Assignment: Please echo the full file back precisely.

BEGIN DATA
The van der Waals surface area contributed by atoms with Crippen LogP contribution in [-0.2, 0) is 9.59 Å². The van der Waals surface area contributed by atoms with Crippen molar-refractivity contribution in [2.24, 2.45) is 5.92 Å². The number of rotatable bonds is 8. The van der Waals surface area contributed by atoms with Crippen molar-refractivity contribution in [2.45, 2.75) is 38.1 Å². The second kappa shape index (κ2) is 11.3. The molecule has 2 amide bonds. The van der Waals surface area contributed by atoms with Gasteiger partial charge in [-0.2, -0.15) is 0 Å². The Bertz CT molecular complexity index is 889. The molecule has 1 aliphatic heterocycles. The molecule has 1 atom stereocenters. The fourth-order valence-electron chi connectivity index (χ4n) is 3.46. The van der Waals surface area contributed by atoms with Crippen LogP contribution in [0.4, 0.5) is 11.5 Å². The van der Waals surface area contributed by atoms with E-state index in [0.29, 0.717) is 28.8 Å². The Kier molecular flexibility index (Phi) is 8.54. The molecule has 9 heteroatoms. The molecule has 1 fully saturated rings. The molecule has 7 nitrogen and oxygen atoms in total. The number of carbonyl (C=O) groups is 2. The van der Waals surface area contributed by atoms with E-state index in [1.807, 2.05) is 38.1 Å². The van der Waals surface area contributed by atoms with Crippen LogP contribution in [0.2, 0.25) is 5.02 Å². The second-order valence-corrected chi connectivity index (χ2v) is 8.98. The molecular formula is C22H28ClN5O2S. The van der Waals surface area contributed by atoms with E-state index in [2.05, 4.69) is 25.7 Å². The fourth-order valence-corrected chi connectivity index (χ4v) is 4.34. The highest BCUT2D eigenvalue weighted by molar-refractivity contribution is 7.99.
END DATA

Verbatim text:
The van der Waals surface area contributed by atoms with Crippen LogP contribution in [-0.2, 0) is 9.59 Å². The van der Waals surface area contributed by atoms with Crippen molar-refractivity contribution in [2.24, 2.45) is 5.92 Å². The number of rotatable bonds is 8. The van der Waals surface area contributed by atoms with Crippen molar-refractivity contribution in [2.45, 2.75) is 38.1 Å². The second kappa shape index (κ2) is 11.3. The molecule has 2 amide bonds. The van der Waals surface area contributed by atoms with Gasteiger partial charge in [-0.2, -0.15) is 0 Å². The Bertz CT molecular complexity index is 889. The molecule has 1 aliphatic heterocycles. The molecule has 1 atom stereocenters. The fourth-order valence-electron chi connectivity index (χ4n) is 3.46. The van der Waals surface area contributed by atoms with Crippen LogP contribution in [0.4, 0.5) is 11.5 Å². The van der Waals surface area contributed by atoms with E-state index in [0.29, 0.717) is 28.8 Å². The Kier molecular flexibility index (Phi) is 8.54. The molecule has 9 heteroatoms. The molecule has 1 fully saturated rings. The molecule has 7 nitrogen and oxygen atoms in total. The number of carbonyl (C=O) groups is 2. The van der Waals surface area contributed by atoms with E-state index in [1.807, 2.05) is 38.1 Å². The van der Waals surface area contributed by atoms with Crippen LogP contribution in [0.2, 0.25) is 5.02 Å². The second-order valence-corrected chi connectivity index (χ2v) is 8.98. The molecular formula is C22H28ClN5O2S. The van der Waals surface area contributed by atoms with E-state index in [2.05, 4.69) is 25.7 Å². The fourth-order valence-corrected chi connectivity index (χ4v) is 4.34. The highest BCUT2D eigenvalue weighted by molar-refractivity contribution is 7.99.